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Video Above: If China Invades Taiwan, how Does U.S. React?

By Kris Osborn - President & Editor-In-Chief, Warrior Maven

Chinese bombers are dropping bombs, conducting live-fire exercises and laying mines over areas of the South China Sea and Taiwan Straits in a clear effort to show force and attempt to deter the U.S. and its Western allies from intervening to protect Taiwan.

China's H-6J Drops Bombs in Live Fire Exercise 

The latest Chinese bomber, the H-6J, practiced bomb dropping and sea mine-laying operations in a series of coordinated live-fire exercises using high-explosive aerial bomb, the Chinese Communist Party backed Global Times newspaper said.

A few of the H-6J bombers took off at night and performed missions under heavy clouds and inclement weather conditions.

The paper said the H-6J was officially revealed by China’s Ministry of Defense just last year and it is capable of carrying YJ-12 air-launched anti-ship missiles.

“The drill showed that the H-6J maintains its traditional bombing capability, even though it can also be armed with standoff weapons like anti-ship and land-attack cruise missiles,” the paper says.

The bomber live-fire exercise, however, may not have actually demonstrated extremely consequential combat capability. A large, non-stealthy bomber such as the H-6J would only be truly impactful in a great power warfare engagment in a few limited respects.

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H-6J Bomber

Xian H-6J Bomber (via Twitter)

The PLA-AF would need to have established air superiority in order for the H-6J to fly low altitude mine laying or precision bombing missions, something which would not be at all assured in any kind of great power confrontation. The US and its allies may or may not have advanced air defenses in the South China Sea, however there are established systems in Taiwan, Japan and South Korea.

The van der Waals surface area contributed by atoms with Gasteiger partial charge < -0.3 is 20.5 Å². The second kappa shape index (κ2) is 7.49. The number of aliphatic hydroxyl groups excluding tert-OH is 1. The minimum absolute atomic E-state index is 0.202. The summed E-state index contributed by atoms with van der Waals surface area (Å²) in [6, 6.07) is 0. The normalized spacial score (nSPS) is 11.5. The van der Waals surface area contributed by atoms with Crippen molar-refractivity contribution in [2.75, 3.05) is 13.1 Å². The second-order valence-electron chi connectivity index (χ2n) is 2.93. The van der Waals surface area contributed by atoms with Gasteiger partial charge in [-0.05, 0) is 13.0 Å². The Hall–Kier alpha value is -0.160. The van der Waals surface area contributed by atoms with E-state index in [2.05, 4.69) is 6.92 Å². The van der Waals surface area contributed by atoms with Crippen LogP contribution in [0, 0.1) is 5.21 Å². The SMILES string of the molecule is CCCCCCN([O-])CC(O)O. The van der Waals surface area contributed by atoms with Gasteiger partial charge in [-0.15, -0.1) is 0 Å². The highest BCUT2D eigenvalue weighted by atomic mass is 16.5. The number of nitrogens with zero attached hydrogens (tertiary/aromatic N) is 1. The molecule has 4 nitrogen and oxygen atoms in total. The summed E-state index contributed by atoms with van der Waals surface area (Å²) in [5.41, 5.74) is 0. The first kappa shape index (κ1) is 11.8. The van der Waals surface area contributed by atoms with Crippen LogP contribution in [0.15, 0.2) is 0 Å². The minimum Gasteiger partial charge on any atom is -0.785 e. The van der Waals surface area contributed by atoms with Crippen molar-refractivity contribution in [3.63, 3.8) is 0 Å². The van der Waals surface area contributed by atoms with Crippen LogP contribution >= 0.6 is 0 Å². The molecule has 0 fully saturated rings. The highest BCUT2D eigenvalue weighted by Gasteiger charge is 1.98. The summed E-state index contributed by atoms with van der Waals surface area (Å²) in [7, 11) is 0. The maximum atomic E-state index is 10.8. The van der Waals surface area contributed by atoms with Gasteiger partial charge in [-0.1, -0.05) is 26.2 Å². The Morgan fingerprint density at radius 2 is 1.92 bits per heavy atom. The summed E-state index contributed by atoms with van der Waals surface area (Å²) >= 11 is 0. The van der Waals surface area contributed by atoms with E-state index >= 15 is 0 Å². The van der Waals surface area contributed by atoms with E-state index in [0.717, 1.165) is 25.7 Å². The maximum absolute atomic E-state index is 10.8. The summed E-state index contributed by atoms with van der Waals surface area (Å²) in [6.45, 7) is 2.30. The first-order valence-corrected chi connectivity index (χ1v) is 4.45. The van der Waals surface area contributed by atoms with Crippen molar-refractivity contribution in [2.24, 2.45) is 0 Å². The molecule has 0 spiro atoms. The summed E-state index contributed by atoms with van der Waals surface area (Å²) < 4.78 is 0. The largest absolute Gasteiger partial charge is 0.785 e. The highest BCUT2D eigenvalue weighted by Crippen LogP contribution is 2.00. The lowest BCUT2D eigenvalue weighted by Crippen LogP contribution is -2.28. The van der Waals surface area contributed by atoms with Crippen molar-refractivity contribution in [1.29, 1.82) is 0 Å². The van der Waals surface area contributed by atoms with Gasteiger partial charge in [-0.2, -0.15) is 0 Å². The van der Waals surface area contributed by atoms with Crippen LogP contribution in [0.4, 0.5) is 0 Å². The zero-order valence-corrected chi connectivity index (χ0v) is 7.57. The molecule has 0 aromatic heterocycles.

A bomber such as the H-6J would be extremely vulnerable to ship-launched US Navy 5th generation aircraft and easily seen by drones and networked ground surveillance systems. An aircraft as large as the H-6J could also be vulnerable to anti-aircraft fire coming from surface ships, depending upon how low it was flying to lay mines in littoral areas.

Video Above: Is China's Posturing with Taiwan and act or Foreshadowing a War?

The real added value when it comes to the functional impact of a large, B-52-like heavy bomber would more likely be in its standoff weapons such as extremely high altitude precision bombs or the use of long-range precision cruise missiles able to be effective at stand-off ranges. Otherwise, precision bombing missions would need to come from an undetected, high-altitude stealth bomber such as China’s new H-20 or be executed by fighter jets during or after a war to establish air supremacy. 

Should the US operate amphibs and carriers in the region in any measurable capacity, sea-launched 5th-generation aircraft such as the F-35B and F-35C would likely make it extremely difficult for large Chinese bombers to operate with any measure of success.

Kris Osborn is the defense editor for the National Interest. Osborn previously served at the Pentagon as a Highly Qualified Expert with the Office of the Assistant Secretary of the Army—Acquisition, Logistics & Technology. Osborn has also worked as an anchor and on-air military specialist at national TV networks. He has appeared as a guest military expert on Fox News, MSNBC, The Military Channel, and The History Channel. He also has a Master's Degree in Comparative Literature from Columbia University.

Kris Osborn, Warrior Maven President

Kris Osborn, President Warrior Maven - Center for Military Modernization